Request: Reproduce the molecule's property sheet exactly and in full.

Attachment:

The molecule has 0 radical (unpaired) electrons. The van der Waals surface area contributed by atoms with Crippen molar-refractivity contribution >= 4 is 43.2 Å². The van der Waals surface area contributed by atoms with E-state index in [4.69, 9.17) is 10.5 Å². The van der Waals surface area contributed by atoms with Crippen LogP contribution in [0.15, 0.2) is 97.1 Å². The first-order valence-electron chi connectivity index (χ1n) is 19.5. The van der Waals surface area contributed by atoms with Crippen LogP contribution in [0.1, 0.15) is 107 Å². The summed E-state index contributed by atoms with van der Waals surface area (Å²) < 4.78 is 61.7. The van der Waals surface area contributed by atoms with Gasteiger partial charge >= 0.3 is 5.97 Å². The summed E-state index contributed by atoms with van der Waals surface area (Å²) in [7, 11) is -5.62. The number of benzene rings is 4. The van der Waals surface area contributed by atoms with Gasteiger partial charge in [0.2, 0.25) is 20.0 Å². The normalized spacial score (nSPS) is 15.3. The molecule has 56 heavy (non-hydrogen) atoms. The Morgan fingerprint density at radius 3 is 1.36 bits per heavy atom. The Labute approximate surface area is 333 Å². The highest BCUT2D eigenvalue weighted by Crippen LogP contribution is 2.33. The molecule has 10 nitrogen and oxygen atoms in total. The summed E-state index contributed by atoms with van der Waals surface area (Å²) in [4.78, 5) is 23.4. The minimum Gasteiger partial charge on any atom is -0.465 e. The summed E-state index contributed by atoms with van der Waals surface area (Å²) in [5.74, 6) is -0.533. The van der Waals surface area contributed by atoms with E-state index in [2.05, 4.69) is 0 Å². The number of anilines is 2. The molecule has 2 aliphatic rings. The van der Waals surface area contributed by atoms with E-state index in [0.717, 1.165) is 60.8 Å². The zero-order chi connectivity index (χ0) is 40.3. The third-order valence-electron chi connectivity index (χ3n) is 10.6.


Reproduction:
The molecule has 0 radical (unpaired) electrons. The van der Waals surface area contributed by atoms with Crippen molar-refractivity contribution >= 4 is 43.2 Å². The van der Waals surface area contributed by atoms with E-state index in [4.69, 9.17) is 10.5 Å². The van der Waals surface area contributed by atoms with Crippen LogP contribution in [0.15, 0.2) is 97.1 Å². The first-order valence-electron chi connectivity index (χ1n) is 19.5. The van der Waals surface area contributed by atoms with Crippen LogP contribution in [0.1, 0.15) is 107 Å². The summed E-state index contributed by atoms with van der Waals surface area (Å²) < 4.78 is 61.7. The van der Waals surface area contributed by atoms with Gasteiger partial charge >= 0.3 is 5.97 Å². The summed E-state index contributed by atoms with van der Waals surface area (Å²) in [7, 11) is -5.62. The number of benzene rings is 4. The van der Waals surface area contributed by atoms with Gasteiger partial charge in [0.2, 0.25) is 20.0 Å². The normalized spacial score (nSPS) is 15.3. The molecule has 56 heavy (non-hydrogen) atoms. The Morgan fingerprint density at radius 3 is 1.36 bits per heavy atom. The Labute approximate surface area is 333 Å². The highest BCUT2D eigenvalue weighted by Crippen LogP contribution is 2.33. The molecule has 10 nitrogen and oxygen atoms in total. The summed E-state index contributed by atoms with van der Waals surface area (Å²) in [4.78, 5) is 23.4. The minimum Gasteiger partial charge on any atom is -0.465 e. The summed E-state index contributed by atoms with van der Waals surface area (Å²) in [5.74, 6) is -0.533. The van der Waals surface area contributed by atoms with E-state index in [2.05, 4.69) is 0 Å². The number of anilines is 2. The molecule has 2 aliphatic rings. The van der Waals surface area contributed by atoms with E-state index in [0.717, 1.165) is 60.8 Å². The zero-order chi connectivity index (χ0) is 40.3. The third-order valence-electron chi connectivity index (χ3n) is 10.6.